Relatives of a Han Chinese migrant worker who died while in the custody of urban management officials, or chengguan, in the troubled northwestern region of Xinjiang have rejected an official autopsy which shows he died of "natural causes."
The wife of Hu Anyi, a shopfitter in Aksu city, said her husband was taken away by chengguan following a dispute with two shop owners in the city's Huaneng shopping mall at the end of May, and died soon after in their custody.
Hu's wife said her suspicions had begun after she traveled with the couple's son from her home province of Shaanxi to deal with his funeral and wind up his affairs in the city.
"We asked them a number of times for the autopsy sheet, but they never gave it to us," she said. "This is because ... it says on the sheet that he had a heart attack from over-excitement following an argument."
She said there were a number of suspicious circumstances surrounding her husband's death, including a friendly relationship between the Aksu chengguan and the couple with whom Hu had been arguing.
China's chengguan routinely abuse their authority in their attempts to keep city streets in order and are often themselves a threat to public safety, a U.S.-based rights group said in a report earlier this year.
The para-police agency, which is tasked with enforcing noncriminal urban administrative regulations, lacks effective official supervision, training, and discipline, the New York-based Human Rights in China said in May.
A source who had been in contact with Hu's family after seeing a post about his death on the Yaxin forum said the family had already hired a lawyer to help them press police for further details of his cause of death.
"The Aksu Communist Party Secretary has already responded by saying that the reports [of a false autopsy] are not factually correct and that the police have detained a number of people following a dispute between shopkeepers," the source said, adding that the Aksu government had already made a payment of 20,000 yuan (U.S. $3,100) to Hu's wife and son.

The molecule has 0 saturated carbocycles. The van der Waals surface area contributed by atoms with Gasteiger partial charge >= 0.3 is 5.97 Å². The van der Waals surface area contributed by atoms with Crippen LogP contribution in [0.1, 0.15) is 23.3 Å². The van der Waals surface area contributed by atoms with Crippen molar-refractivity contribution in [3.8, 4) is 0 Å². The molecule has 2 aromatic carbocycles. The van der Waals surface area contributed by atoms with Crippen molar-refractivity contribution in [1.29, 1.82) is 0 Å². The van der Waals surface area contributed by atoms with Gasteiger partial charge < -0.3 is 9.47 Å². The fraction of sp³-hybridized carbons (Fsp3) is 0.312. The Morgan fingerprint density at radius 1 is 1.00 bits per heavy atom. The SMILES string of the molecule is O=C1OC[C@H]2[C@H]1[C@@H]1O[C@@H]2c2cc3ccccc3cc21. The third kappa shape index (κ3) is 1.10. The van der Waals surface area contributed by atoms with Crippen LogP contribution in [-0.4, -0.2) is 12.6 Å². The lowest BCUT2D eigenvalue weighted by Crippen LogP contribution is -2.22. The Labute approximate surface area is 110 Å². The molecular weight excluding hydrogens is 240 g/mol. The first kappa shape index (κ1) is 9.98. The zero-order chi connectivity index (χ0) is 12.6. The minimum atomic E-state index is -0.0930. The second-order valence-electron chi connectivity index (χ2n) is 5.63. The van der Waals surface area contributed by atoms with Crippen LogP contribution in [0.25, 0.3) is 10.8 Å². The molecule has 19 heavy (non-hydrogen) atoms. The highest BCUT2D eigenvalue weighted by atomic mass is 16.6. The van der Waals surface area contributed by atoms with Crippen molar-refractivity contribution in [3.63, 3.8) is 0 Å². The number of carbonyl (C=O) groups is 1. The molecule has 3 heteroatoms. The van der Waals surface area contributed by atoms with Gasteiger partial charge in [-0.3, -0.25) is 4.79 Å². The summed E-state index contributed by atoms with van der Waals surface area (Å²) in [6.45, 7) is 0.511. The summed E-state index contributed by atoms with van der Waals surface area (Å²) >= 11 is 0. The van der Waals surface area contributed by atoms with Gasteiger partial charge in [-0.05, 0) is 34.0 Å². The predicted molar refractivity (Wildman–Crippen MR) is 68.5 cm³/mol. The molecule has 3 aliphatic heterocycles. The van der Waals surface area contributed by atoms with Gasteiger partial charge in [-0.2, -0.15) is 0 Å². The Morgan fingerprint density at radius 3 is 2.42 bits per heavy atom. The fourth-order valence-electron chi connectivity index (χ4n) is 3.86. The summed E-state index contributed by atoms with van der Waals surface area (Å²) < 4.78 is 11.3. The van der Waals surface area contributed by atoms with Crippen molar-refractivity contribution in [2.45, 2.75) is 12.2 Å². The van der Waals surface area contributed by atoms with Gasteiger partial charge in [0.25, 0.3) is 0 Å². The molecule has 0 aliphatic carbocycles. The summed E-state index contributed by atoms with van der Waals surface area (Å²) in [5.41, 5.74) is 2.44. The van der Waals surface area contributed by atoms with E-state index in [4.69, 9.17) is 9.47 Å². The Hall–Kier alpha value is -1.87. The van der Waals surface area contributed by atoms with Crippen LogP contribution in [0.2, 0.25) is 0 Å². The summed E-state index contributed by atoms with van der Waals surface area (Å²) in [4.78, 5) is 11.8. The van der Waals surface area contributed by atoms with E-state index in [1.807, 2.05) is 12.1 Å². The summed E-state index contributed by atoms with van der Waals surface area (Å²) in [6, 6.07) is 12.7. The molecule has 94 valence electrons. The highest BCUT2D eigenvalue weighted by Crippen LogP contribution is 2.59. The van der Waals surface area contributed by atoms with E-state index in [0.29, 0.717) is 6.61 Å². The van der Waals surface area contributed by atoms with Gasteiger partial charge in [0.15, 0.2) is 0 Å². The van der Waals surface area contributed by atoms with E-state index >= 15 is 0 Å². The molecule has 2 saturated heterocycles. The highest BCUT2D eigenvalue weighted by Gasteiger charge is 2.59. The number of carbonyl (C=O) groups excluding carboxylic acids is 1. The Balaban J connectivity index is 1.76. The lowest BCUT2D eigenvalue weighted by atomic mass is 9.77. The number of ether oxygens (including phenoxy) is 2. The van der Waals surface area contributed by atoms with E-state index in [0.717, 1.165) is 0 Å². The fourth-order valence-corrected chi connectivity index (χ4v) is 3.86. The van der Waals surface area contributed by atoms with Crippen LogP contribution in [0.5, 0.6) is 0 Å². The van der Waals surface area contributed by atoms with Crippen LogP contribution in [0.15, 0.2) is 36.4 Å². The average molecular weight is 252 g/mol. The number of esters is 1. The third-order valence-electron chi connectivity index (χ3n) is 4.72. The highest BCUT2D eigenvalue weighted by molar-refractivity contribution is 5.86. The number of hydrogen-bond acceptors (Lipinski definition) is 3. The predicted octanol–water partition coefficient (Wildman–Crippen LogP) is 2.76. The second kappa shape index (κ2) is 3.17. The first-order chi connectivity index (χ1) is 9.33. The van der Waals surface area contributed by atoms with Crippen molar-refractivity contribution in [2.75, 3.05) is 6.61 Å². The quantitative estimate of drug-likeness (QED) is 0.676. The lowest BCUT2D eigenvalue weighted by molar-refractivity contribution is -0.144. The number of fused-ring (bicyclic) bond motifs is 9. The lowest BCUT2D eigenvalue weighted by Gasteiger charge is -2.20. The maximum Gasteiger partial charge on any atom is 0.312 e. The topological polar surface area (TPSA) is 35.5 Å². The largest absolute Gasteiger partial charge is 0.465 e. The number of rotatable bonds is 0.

Meanwhile, authorities in the southern Chinese city of Guangzhou are holding three street-sellers, including a disabled man, Qin Xidi, under criminal detention following a standoff with chengguan, according to a lawyer representing them.
"All three of them are highly vulnerable people, and extremely poor," said Qin's lawyer, He Jinhao. "They didn't do anything very wrong, but if charges are brought against them, I think they may be severe."
"Personally, I don't believe they committed any crime, and it would be more fitting that they should be held briefly."
Qin and his wife were being held alongside another disabled man, Lu Shaoming, who was crippled in an industrial accident seven years ago, local media reported.
The three have already been held in the Tianhe district detention center in Guangzhou for four months, and could face jail terms of up to three years if convicted of illegal street-selling.
A local resident surnamed Liang said there were large numbers of migrants on the city's streets, selling small items to make ends meet, and that the chengguan regularly beat them up.
"In the daytime, they have to go to work, but in the evening after they stop work then they set up stalls," he said. "They need to earn money, right? As long as they don't affect our businesses."
"The chengguan—how shall I put this—rule them with a rod of iron," Liang said.
The chengguan were set up in 1997 to enforce noncriminal administrative regulations in China's towns and cities, including rules governing environment, sanitation, traffic, and civic pride.
But rights activists and netizens say the chengguan, who are often demobilized soldiers, are a law unto themselves, often using unnecessary brute force against ordinary citizens. Often paid no basic wage, they rely on income from fines and fees levied from citizens to make a living.
In October 2008, the beating of a university student by chengguan in the central city of Zhengzhou sparked mass protests involving tens of thousands of people. The incident had followed similar protests in Sichuan’s Yibing city in November 2007 and in Hunan’s Shaoyang city in May 2008.
Chengguan beatings are a common satirical theme among China's 250 million microbloggers, for whom they are a byword for government brutality and corruption.
When U.S. President Barack Obama announced the death of Osama bin Laden in May 2011, one user on the Netease microblog site commented wryly: "The ... chengguan have claimed responsibility for this incident."
Reported by Hai Nan and Wen Yuqing for RFA's Cantonese service. Translated and written in English by Luisetta Mudie.